Doctors in Zimbabwe have taken to the streets to demand an increase in salaries and on-call pay as well as the shortage of medical supplies and equipment in hospitals.
The government of Zimbabwe suspended 550 medical practitioners and declared their strikes over pay and working conditions unlawful creating fears of a coming health crisis.
A common complaint among doctors is that they are not being paid fairly for the amount of work they do and their investments in education in order to become medical practitioners.
“I feel like I am overburdening my parents. The money we earn is not enough to take [care] of them,” said Wallace Hlambelo who is dependent on his parents despite holding a doctor’s degree.
The medical practitioners have taken to the streets to demand an increase in salaries and on-call pay as well as the shortage of medical supplies and equipment in hospitals.
“The demands that have been made by doctors have not been met and now the citizens and our patients are suffering the most,” said Mthabisi Bhebhe, a spokesman for the Zimbabwe Hospital Doctor’s Association (ZHDA).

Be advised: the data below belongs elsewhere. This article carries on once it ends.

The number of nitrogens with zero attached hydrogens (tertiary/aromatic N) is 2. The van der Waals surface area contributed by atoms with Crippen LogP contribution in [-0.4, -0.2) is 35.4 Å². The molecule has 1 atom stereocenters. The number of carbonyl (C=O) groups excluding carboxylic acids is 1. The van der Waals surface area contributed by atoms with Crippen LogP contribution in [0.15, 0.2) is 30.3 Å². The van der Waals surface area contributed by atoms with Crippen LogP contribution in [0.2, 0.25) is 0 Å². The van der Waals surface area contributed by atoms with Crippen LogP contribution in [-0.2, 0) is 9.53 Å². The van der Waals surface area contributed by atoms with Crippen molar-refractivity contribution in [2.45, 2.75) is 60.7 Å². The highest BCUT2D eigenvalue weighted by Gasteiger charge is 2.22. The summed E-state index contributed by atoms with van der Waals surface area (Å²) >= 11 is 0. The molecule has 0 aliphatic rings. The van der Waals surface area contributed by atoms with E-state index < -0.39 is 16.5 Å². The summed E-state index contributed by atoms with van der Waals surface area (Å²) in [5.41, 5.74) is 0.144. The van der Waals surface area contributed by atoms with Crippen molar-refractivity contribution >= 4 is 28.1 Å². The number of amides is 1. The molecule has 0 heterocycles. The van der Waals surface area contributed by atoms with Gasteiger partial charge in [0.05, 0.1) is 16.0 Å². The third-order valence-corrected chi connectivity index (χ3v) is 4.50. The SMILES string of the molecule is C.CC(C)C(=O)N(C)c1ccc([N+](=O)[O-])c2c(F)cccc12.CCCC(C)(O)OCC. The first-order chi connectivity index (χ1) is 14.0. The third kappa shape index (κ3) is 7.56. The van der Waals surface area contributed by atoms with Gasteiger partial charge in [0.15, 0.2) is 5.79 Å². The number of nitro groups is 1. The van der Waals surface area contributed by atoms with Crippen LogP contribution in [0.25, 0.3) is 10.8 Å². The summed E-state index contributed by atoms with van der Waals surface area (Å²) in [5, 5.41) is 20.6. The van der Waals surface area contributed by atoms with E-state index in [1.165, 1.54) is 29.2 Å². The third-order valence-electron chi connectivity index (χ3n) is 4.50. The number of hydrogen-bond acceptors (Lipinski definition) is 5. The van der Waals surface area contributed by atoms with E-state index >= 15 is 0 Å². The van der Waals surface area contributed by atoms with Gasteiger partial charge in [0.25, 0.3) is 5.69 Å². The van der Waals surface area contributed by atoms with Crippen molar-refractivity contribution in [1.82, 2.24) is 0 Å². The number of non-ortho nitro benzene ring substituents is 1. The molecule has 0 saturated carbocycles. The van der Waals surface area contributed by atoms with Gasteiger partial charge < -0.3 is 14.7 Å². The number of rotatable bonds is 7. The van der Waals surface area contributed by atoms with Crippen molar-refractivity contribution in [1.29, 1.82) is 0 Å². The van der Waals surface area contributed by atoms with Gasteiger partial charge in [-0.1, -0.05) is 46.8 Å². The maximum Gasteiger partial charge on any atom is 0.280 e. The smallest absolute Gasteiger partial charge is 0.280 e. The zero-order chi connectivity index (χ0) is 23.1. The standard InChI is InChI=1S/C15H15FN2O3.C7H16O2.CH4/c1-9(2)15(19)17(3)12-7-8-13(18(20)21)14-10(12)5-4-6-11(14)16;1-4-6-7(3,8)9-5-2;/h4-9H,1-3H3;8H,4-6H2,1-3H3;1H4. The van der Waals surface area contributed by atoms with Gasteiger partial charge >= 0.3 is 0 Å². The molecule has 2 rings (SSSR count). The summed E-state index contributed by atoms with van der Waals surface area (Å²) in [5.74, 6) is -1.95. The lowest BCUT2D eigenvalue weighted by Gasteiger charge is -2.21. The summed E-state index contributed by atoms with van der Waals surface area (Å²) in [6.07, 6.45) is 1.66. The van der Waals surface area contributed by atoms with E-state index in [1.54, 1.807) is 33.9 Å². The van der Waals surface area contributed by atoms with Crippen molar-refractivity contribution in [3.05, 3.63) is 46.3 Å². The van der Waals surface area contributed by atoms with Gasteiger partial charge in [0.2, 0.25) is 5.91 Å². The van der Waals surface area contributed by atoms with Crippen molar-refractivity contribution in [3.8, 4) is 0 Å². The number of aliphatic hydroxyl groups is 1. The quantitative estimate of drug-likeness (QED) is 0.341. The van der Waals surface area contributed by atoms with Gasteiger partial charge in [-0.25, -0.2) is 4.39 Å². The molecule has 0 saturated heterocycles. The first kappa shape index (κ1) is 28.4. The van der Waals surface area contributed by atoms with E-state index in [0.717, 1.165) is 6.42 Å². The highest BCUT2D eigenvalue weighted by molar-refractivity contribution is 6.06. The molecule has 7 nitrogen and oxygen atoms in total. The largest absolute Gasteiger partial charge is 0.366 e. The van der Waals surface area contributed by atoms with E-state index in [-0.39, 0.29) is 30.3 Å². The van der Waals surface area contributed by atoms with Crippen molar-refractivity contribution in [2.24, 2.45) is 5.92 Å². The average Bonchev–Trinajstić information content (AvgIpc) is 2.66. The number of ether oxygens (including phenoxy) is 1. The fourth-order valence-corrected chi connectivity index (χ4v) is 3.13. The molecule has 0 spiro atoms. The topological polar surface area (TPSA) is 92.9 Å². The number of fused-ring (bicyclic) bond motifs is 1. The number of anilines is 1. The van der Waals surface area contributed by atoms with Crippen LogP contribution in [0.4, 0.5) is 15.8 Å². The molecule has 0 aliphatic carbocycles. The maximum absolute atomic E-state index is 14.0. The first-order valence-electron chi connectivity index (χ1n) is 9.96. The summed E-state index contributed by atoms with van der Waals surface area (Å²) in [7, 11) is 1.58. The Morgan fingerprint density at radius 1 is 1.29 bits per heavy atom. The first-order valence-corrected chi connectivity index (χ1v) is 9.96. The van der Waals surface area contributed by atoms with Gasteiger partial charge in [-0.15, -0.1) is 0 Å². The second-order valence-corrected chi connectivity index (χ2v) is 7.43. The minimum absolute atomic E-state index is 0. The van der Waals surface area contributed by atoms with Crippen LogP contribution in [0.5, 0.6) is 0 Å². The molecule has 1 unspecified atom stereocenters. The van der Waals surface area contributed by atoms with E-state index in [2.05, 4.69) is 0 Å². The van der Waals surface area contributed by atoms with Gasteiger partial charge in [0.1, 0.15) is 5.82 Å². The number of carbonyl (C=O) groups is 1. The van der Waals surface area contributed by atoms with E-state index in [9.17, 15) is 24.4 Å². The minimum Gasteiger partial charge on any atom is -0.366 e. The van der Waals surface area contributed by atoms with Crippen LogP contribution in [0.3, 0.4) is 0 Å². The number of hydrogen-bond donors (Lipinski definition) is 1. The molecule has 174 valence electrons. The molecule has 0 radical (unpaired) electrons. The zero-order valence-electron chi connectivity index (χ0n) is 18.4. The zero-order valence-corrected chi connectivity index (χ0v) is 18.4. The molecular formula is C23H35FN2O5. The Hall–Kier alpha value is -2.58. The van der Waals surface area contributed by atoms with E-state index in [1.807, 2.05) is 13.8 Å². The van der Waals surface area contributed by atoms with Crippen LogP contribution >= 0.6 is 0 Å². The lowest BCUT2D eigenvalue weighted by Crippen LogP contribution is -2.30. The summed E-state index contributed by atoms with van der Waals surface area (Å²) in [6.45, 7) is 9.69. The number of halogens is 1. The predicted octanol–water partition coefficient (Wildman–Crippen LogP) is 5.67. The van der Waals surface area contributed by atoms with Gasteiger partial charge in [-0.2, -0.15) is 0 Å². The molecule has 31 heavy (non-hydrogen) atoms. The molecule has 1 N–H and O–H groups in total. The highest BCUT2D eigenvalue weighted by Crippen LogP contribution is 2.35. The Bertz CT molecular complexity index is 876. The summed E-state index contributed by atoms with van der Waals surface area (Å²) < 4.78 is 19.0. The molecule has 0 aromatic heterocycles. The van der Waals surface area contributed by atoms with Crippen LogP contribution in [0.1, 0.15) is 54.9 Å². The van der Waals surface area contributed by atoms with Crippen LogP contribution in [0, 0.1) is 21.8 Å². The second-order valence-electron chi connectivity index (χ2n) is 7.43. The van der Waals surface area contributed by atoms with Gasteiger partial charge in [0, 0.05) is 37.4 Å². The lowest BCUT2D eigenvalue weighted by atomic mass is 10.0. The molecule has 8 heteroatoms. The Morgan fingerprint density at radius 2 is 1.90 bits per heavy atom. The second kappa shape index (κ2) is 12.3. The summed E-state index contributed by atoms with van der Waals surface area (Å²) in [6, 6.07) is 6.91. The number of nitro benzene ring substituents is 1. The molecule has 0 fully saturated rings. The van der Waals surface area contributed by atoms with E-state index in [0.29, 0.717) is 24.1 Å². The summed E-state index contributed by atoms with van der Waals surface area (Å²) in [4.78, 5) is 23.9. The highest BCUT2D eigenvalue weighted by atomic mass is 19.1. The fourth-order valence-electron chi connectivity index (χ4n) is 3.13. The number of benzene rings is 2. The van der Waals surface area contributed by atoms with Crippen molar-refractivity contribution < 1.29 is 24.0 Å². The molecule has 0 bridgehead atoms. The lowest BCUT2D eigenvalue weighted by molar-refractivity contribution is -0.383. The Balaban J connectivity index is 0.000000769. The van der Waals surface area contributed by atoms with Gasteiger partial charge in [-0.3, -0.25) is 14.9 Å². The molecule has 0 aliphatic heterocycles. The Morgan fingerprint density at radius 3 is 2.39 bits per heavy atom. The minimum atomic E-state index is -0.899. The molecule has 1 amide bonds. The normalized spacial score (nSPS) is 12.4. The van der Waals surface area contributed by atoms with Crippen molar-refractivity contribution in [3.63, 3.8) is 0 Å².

“It is tough to be a doctor in Zimbabwe. You are forced to work inhumane hours. I’m on call every other day attending to patients, I’m a medical practitioner, not a student. I graduated and I deserve to be treated with respect,” said Roseline Makaza, a young struggling doctor.
The government has made matters worse by firing 550 doctors and radiographers on Christmas eve because of their participation in a strike considered to be ‘unlawful.’
Another action taken by the government involves freezing the doctor’s salaries until they return to work.
The ZHDA has voiced its concern about an impending health crisis if the government fails to address the doctor’s complaints.